Eunice Kathleen Waymon (born February 21, 1933 in Tryon, North Carolina in the United States) is an American musician, pianist and singer who has merged almost every musical style that has nurtured her and has helped enrich her with her immense talent, jazz, blues, classical, soul, folk, R-B. gospel and pop.

From her first performances, she took the pseudonym Nina Simone out of admiration for the French actress Simone Signoret, whom she saw in the film “Casque d’Or” by Jacques Becker.

Nina Simone’s Southern roots undoubtedly explain much of her life and work. His political involvement alongside Martin Luther King, Stokely Carmichael or Malcolm X. His many militant anthems against racial segregation. His friendship with Miriam Makeba, a leading figure in the anti-apartheid struggle. Her taste finally for a jazz heavily tinged with blues, thick as a night of sadness, or for the poignant covers, like jacques Brel’s “Don’t Leave Me” that she will transcend, sitting behind her piano, superb and upsetting until her last breath, on April 21, 2003 in Carry-le-Rouet, in the Bouches-du-Rhône in France, her adopted country.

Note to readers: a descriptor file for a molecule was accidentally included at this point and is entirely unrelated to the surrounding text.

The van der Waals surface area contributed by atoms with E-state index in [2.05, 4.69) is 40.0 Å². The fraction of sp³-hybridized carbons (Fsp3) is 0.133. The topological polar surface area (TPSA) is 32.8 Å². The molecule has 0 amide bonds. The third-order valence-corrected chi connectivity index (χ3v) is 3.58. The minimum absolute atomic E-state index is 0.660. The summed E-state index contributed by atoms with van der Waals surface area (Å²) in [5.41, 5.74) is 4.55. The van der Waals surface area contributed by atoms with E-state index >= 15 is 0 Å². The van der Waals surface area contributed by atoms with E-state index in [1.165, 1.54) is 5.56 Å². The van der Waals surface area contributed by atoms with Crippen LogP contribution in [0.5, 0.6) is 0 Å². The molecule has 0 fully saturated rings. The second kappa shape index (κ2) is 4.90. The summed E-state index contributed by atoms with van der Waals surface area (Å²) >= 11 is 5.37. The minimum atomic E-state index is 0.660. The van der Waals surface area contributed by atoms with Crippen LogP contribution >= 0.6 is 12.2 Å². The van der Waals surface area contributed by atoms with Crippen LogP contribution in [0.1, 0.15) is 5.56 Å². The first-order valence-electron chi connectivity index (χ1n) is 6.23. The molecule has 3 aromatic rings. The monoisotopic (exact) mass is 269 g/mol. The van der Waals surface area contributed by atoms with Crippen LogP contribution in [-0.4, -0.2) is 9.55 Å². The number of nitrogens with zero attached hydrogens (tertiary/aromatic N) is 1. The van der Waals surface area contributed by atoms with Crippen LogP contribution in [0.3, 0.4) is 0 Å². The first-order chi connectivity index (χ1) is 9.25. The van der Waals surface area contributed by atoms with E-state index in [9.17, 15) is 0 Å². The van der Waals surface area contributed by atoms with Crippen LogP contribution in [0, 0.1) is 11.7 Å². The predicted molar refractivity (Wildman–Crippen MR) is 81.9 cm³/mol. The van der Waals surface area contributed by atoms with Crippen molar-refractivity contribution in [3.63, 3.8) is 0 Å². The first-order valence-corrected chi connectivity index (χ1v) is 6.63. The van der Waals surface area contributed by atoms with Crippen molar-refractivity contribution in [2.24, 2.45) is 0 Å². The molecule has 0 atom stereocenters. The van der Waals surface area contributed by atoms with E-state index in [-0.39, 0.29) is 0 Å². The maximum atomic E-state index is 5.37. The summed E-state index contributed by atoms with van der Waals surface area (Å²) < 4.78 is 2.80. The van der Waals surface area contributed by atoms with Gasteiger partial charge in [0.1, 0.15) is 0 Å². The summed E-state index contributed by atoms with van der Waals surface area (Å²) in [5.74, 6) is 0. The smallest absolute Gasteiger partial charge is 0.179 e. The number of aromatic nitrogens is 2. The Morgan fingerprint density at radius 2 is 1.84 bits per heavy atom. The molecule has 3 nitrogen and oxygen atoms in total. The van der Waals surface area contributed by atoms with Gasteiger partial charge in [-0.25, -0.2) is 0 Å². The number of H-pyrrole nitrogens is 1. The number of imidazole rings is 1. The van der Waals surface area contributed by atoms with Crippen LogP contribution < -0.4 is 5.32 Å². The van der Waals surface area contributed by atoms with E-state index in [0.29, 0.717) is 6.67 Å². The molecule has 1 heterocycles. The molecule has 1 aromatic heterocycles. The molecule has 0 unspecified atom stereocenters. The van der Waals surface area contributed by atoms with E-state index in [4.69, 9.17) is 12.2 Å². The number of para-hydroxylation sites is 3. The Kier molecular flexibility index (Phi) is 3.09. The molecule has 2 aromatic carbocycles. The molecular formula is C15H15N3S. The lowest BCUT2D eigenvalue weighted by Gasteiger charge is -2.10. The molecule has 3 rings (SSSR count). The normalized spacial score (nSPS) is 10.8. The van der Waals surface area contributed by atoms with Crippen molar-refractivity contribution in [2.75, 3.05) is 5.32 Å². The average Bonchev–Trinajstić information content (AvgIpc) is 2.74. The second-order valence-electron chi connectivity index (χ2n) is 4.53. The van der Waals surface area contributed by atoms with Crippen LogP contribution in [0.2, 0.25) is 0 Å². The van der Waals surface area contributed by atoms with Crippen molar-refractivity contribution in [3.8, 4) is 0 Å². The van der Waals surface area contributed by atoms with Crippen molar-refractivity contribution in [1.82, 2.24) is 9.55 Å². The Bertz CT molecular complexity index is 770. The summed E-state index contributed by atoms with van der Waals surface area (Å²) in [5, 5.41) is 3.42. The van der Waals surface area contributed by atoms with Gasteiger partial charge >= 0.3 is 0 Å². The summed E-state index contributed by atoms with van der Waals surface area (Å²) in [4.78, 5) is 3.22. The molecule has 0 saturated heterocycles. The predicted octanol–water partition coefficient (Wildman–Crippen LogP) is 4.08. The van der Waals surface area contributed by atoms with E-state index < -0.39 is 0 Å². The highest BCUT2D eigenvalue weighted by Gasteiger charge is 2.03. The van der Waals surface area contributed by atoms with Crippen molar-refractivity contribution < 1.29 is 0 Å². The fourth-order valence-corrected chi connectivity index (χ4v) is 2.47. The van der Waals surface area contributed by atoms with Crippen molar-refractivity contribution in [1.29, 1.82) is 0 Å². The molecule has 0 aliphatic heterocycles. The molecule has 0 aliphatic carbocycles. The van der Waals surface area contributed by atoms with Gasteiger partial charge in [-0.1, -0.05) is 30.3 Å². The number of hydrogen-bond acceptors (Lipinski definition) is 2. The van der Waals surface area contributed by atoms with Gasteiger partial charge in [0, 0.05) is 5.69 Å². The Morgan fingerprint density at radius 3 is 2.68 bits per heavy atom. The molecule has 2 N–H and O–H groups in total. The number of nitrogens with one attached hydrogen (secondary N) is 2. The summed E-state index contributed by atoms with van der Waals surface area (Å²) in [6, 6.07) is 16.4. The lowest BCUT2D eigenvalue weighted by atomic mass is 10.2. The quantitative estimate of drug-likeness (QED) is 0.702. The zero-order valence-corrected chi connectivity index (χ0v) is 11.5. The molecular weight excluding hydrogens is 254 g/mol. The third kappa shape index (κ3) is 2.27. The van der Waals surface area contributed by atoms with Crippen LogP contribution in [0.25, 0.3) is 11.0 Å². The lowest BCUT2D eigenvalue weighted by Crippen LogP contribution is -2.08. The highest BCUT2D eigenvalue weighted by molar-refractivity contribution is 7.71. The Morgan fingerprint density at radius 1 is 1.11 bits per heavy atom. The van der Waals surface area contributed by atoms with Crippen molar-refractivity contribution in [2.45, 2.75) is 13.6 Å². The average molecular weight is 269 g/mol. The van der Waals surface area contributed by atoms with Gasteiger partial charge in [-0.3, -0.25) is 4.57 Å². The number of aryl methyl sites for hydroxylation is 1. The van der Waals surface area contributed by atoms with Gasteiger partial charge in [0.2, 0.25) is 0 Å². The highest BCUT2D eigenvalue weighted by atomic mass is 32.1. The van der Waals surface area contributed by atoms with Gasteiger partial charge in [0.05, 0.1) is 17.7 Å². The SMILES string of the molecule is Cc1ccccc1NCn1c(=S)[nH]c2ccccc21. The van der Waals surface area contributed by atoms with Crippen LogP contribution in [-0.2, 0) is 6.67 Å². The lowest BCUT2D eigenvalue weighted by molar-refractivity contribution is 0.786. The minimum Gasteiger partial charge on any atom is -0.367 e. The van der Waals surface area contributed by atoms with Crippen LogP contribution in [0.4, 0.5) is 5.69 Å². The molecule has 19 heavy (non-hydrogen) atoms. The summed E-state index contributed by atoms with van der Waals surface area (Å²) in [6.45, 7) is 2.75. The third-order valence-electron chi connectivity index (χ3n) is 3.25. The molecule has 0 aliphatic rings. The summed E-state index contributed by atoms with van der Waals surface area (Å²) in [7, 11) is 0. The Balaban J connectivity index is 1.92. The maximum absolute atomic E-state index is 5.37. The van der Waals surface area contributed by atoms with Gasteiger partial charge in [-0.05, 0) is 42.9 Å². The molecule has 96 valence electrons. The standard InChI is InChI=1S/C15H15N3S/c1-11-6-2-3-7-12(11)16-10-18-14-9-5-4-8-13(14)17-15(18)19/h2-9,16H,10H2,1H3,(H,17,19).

Because of her radical commitments, both political and musical, she unfortunately experienced in her lifetime only a belated recognition but which will remain unanimous, even today and surely for a long time.

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